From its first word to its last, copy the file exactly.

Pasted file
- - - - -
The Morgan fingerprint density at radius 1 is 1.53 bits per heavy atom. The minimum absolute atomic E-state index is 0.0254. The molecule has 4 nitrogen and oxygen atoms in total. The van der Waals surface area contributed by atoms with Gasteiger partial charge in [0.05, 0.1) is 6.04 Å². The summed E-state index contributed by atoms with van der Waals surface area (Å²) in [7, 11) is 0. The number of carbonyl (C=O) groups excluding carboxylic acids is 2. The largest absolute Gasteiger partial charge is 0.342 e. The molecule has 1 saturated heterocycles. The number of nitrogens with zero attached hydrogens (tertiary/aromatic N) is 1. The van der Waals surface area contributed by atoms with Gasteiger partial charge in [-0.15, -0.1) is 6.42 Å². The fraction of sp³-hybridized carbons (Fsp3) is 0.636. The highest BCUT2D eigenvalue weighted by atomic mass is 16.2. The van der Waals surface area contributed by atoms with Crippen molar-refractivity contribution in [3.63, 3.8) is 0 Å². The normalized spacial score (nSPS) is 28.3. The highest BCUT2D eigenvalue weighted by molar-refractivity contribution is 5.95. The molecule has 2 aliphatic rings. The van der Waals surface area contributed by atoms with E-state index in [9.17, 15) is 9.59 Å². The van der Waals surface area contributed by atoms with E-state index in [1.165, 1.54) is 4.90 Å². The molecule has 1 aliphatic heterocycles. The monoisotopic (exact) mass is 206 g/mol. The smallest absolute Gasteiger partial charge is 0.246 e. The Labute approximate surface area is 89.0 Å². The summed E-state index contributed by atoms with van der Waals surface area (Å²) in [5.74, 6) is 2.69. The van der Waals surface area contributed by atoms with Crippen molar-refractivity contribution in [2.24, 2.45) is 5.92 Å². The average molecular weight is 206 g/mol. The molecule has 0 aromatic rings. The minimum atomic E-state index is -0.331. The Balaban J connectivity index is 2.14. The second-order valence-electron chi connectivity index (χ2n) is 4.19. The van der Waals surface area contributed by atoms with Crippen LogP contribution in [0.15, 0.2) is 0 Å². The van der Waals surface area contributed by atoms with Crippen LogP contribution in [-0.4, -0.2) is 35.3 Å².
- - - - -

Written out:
The Morgan fingerprint density at radius 1 is 1.53 bits per heavy atom. The minimum absolute atomic E-state index is 0.0254. The molecule has 4 nitrogen and oxygen atoms in total. The van der Waals surface area contributed by atoms with Gasteiger partial charge in [0.05, 0.1) is 6.04 Å². The summed E-state index contributed by atoms with van der Waals surface area (Å²) in [7, 11) is 0. The number of carbonyl (C=O) groups excluding carboxylic acids is 2. The largest absolute Gasteiger partial charge is 0.342 e. The molecule has 1 saturated heterocycles. The number of nitrogens with zero attached hydrogens (tertiary/aromatic N) is 1. The van der Waals surface area contributed by atoms with Gasteiger partial charge in [-0.15, -0.1) is 6.42 Å². The fraction of sp³-hybridized carbons (Fsp3) is 0.636. The highest BCUT2D eigenvalue weighted by atomic mass is 16.2. The van der Waals surface area contributed by atoms with Crippen molar-refractivity contribution in [3.63, 3.8) is 0 Å². The normalized spacial score (nSPS) is 28.3. The highest BCUT2D eigenvalue weighted by molar-refractivity contribution is 5.95. The molecule has 2 aliphatic rings. The van der Waals surface area contributed by atoms with E-state index in [9.17, 15) is 9.59 Å². The van der Waals surface area contributed by atoms with E-state index in [1.165, 1.54) is 4.90 Å². The molecule has 1 aliphatic heterocycles. The monoisotopic (exact) mass is 206 g/mol. The smallest absolute Gasteiger partial charge is 0.246 e. The Labute approximate surface area is 89.0 Å². The summed E-state index contributed by atoms with van der Waals surface area (Å²) in [5.74, 6) is 2.69. The van der Waals surface area contributed by atoms with Crippen molar-refractivity contribution in [2.24, 2.45) is 5.92 Å². The average molecular weight is 206 g/mol. The molecule has 0 aromatic rings. The minimum atomic E-state index is -0.331. The Balaban J connectivity index is 2.14. The second-order valence-electron chi connectivity index (χ2n) is 4.19. The van der Waals surface area contributed by atoms with Crippen LogP contribution in [0.15, 0.2) is 0 Å². The van der Waals surface area contributed by atoms with Crippen LogP contribution in [-0.4, -0.2) is 35.3 Å².